Development and Characterization of a UV-Violet/Green Photoreversible Transcriptional Regulator in E.coli
Doctor of Philosophy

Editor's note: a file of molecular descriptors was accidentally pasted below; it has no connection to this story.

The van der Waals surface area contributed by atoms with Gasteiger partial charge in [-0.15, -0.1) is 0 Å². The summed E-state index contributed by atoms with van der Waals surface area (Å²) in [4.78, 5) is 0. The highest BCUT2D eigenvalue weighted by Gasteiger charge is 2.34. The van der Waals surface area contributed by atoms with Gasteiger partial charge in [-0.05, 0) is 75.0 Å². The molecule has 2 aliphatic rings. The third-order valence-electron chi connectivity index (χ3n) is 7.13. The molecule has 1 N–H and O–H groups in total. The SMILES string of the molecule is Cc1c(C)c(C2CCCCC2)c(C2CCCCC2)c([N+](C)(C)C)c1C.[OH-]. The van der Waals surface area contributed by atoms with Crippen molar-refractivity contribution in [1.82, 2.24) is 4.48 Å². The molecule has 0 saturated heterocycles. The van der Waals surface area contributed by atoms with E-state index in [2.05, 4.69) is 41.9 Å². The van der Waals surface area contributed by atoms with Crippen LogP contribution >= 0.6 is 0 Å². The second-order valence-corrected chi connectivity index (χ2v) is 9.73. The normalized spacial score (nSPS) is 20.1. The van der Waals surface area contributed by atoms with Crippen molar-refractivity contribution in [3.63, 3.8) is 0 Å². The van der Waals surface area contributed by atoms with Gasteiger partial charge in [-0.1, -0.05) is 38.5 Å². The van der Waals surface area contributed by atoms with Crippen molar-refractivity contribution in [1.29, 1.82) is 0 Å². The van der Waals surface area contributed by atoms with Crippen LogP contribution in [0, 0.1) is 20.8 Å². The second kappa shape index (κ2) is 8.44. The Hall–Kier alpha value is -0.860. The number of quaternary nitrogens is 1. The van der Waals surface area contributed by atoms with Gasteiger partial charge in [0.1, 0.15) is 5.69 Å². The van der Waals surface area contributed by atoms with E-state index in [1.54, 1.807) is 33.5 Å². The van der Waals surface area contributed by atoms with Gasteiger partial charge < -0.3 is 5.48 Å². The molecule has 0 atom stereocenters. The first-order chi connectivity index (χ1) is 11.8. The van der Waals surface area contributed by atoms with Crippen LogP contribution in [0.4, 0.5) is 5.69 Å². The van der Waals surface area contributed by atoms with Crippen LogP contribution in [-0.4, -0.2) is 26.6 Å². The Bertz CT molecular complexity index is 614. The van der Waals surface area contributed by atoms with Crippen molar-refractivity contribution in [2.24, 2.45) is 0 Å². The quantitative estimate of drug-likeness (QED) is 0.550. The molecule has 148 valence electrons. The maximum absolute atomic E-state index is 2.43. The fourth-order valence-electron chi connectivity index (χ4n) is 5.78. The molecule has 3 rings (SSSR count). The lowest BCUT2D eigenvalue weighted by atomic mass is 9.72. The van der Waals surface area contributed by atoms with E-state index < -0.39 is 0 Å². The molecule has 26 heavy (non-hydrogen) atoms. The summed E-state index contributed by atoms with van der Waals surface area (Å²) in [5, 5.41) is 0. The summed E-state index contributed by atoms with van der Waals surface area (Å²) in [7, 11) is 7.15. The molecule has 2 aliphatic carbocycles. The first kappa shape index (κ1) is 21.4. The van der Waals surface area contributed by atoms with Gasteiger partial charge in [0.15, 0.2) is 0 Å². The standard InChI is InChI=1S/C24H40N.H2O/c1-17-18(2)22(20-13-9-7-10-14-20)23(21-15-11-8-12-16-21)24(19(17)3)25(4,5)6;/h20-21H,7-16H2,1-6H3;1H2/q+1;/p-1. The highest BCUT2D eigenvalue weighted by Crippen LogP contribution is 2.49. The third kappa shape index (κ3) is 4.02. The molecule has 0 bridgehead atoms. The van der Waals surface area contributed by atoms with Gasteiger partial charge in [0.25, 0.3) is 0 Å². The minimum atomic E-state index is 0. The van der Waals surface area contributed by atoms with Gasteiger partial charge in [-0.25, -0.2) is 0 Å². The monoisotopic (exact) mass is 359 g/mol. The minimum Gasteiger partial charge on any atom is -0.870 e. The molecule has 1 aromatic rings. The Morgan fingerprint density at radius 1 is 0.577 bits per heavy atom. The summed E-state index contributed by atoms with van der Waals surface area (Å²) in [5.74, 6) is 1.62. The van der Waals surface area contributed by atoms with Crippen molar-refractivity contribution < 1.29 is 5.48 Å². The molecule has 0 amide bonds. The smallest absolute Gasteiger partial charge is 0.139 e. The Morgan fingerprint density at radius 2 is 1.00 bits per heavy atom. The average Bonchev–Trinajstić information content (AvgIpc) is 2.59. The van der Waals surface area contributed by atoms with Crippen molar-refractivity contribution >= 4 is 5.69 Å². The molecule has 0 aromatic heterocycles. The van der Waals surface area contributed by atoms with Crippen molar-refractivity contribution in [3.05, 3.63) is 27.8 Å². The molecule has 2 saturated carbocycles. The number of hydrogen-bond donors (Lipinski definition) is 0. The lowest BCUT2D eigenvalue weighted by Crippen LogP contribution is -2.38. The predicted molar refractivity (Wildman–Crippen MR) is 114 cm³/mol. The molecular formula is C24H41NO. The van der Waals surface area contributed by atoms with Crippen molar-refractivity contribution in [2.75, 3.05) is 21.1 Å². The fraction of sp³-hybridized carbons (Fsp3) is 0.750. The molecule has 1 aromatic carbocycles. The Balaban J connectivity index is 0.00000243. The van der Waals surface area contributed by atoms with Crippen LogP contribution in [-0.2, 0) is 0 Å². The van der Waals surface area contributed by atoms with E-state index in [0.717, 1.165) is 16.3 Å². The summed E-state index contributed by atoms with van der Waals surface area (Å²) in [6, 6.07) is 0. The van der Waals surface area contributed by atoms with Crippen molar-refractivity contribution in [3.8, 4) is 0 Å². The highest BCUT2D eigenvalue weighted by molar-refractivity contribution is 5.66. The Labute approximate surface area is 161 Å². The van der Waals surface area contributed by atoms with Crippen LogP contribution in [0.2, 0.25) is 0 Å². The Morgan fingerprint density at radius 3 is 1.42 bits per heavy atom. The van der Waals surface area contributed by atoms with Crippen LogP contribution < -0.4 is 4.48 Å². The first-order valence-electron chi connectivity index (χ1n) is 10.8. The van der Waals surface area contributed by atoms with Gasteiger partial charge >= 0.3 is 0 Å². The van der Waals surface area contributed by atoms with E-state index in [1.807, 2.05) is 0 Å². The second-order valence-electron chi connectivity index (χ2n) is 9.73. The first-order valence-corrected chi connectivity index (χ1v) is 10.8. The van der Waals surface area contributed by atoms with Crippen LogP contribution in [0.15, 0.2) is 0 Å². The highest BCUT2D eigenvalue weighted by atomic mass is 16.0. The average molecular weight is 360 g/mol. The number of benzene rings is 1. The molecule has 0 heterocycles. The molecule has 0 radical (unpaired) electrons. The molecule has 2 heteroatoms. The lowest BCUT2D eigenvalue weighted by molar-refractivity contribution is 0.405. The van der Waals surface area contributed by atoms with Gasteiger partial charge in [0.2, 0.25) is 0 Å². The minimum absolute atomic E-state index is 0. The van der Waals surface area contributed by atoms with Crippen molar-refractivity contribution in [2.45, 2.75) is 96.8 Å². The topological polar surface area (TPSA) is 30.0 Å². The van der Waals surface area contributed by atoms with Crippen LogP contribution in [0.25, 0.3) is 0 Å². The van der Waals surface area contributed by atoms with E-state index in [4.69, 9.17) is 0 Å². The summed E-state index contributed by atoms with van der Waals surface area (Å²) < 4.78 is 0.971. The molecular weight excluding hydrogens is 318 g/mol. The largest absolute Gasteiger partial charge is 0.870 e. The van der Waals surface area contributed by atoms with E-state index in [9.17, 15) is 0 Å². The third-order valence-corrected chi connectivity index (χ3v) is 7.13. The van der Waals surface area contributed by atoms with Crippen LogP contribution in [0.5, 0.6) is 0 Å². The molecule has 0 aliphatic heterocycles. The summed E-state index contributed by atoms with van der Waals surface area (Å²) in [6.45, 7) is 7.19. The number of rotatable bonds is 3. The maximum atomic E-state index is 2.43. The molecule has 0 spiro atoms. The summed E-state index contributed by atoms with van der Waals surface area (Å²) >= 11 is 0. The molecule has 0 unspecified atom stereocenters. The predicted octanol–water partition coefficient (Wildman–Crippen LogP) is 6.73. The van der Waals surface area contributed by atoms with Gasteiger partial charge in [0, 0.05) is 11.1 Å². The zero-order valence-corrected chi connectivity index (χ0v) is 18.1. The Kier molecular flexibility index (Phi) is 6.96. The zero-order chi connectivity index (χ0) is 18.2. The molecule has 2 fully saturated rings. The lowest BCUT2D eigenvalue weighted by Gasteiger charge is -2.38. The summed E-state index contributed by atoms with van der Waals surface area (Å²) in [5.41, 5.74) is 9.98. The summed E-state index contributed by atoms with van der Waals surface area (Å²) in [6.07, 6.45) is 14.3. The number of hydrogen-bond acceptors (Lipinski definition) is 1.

Genetically encoded photoreceptors, or optogenetic tools, have been used to leverage the tractability of light as an input signal to control biological processes in vivo with unrivaled spatiotemporal precision. The Tabor lab has previously engineered green/red and red/far-red photoreversible two-component systems (TCS) for quantitative, programmable control of transcription dynamics. A photoreversible optogenetic tool with spectral sensitivity in the UV-blue region of the visible spectrum would enable new optogenetic applications in single-cell microscopy, and could be combined with existing tools for dynamic control of multiple genes. In this work, we engineer a photoreversible UV-violet/Green transcriptional regulator in E.coli by repurposing the light-switchable cyanobacteriochrome TCS UirS-UirR from Synechocystis PCC 6803. We demonstrate that UirS-UirR regulates the promoter of the low carbon stress-induced small RNA csiR1 (PcsiR1) ~6-fold in response to UV-light. Using a combination of mutations, dose-response experiments, and in vivo phosphorylation measurements, we show that UirS phosphorylates UirR to activate transcription from PcsiR1 in a UV-light dependent manner. This result is in contrast to a proposed sequestration model for UirS-UirR. By measuring the action spectra of UirS-UirR, we show that it responds specifically in the narrow (380-420nm) UV-violet region of the visible spectrum. We show that the gene expression response to input light occurs in minutes and exploit these rapid dynamics to predictably program gene expression signals. By truncating N-terminal protein domains in UirS, we identify an improved sensor with >15-fold light-induced dynamic range but similar response characteristics as UirS. UirS-UirR is the first photoreversible optogenetic tool that responds in the UV-violet region of the visible spectrum, and could be combined with our previously engineered green/red and red/far-red sensors for precise three-input, three-output optogenetic control of transcription, enabling new modes of characterization and control in systems and synthetic biology and metabolic engineering studies. UirS contains a functional ethylene-binding domain similar to the Arabidopsis thaliana ethylene receptors, but is not known have an ethylene response. We have used the E. coli UirS-UirR system for studying the putative ethylene response of UirS heterologously, free of the cross-regulatory networks present in Synechocystis PCC6803. This work provides preliminary evidence that at least in E.coli, UirS does not have a signalling response to ethylene, or that the ethylene response is not transduced through UirR. The UirS-UirR E.coli system provides a test-bed to study the remarkable spectral diversity of the ‘DXCF cyanobacteriochrome’ family of photoreceptors, and the signaling properties of TCSs containing AraC-family DNA binding domains, which are involved in pathogenesis but are poorly understood.